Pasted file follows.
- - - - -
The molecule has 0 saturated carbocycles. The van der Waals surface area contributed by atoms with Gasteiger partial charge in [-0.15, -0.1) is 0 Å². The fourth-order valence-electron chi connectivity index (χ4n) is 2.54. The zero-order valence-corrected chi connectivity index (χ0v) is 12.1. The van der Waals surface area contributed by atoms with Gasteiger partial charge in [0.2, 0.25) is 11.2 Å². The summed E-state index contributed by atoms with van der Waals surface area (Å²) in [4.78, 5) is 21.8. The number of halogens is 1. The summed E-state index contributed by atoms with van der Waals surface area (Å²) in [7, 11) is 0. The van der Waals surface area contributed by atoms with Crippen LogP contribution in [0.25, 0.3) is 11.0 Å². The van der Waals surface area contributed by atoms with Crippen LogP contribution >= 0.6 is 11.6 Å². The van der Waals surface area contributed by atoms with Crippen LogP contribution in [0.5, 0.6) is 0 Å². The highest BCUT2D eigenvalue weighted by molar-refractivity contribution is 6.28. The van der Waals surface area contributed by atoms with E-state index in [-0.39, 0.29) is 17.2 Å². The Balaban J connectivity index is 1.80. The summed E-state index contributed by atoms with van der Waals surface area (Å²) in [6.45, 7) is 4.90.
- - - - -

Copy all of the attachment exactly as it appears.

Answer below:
The molecule has 0 saturated carbocycles. The van der Waals surface area contributed by atoms with Gasteiger partial charge in [-0.15, -0.1) is 0 Å². The fourth-order valence-electron chi connectivity index (χ4n) is 2.54. The zero-order valence-corrected chi connectivity index (χ0v) is 12.1. The van der Waals surface area contributed by atoms with Gasteiger partial charge in [0.2, 0.25) is 11.2 Å². The summed E-state index contributed by atoms with van der Waals surface area (Å²) in [4.78, 5) is 21.8. The number of halogens is 1. The summed E-state index contributed by atoms with van der Waals surface area (Å²) in [7, 11) is 0. The van der Waals surface area contributed by atoms with Crippen LogP contribution in [0.25, 0.3) is 11.0 Å². The van der Waals surface area contributed by atoms with Crippen LogP contribution >= 0.6 is 11.6 Å². The van der Waals surface area contributed by atoms with Crippen LogP contribution in [0.5, 0.6) is 0 Å². The highest BCUT2D eigenvalue weighted by molar-refractivity contribution is 6.28. The van der Waals surface area contributed by atoms with E-state index in [-0.39, 0.29) is 17.2 Å². The Balaban J connectivity index is 1.80. The summed E-state index contributed by atoms with van der Waals surface area (Å²) in [6.45, 7) is 4.90.